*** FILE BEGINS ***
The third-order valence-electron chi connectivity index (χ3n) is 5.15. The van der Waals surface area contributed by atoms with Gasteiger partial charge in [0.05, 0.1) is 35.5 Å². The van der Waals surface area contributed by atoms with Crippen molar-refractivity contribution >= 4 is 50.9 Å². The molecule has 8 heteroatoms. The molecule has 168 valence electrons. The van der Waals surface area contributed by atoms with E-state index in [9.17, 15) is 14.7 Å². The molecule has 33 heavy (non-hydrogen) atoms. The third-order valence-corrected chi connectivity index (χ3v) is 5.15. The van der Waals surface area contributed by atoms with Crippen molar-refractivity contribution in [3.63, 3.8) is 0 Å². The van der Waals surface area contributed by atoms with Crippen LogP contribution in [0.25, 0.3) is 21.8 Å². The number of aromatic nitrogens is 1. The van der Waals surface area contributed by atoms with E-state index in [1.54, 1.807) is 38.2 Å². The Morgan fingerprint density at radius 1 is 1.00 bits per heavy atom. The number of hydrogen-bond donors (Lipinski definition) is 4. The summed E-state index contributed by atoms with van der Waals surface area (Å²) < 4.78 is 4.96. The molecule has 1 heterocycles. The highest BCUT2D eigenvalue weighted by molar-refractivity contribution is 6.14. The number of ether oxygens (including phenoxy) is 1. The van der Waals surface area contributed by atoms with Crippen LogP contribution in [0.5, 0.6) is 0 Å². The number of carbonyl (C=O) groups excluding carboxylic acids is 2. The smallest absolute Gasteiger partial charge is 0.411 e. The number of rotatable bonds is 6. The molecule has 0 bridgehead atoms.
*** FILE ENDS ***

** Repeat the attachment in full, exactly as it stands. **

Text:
The third-order valence-electron chi connectivity index (χ3n) is 5.15. The van der Waals surface area contributed by atoms with Gasteiger partial charge in [0.05, 0.1) is 35.5 Å². The van der Waals surface area contributed by atoms with Crippen molar-refractivity contribution >= 4 is 50.9 Å². The molecule has 8 heteroatoms. The molecule has 168 valence electrons. The van der Waals surface area contributed by atoms with E-state index in [9.17, 15) is 14.7 Å². The molecule has 33 heavy (non-hydrogen) atoms. The third-order valence-corrected chi connectivity index (χ3v) is 5.15. The van der Waals surface area contributed by atoms with Crippen molar-refractivity contribution in [3.63, 3.8) is 0 Å². The van der Waals surface area contributed by atoms with Crippen LogP contribution in [0.25, 0.3) is 21.8 Å². The number of aromatic nitrogens is 1. The van der Waals surface area contributed by atoms with E-state index in [1.54, 1.807) is 38.2 Å². The Morgan fingerprint density at radius 1 is 1.00 bits per heavy atom. The number of hydrogen-bond donors (Lipinski definition) is 4. The summed E-state index contributed by atoms with van der Waals surface area (Å²) < 4.78 is 4.96. The molecule has 1 heterocycles. The highest BCUT2D eigenvalue weighted by molar-refractivity contribution is 6.14. The number of ether oxygens (including phenoxy) is 1. The van der Waals surface area contributed by atoms with Crippen LogP contribution in [0.5, 0.6) is 0 Å². The number of carbonyl (C=O) groups excluding carboxylic acids is 2. The smallest absolute Gasteiger partial charge is 0.411 e. The number of rotatable bonds is 6. The molecule has 0 bridgehead atoms.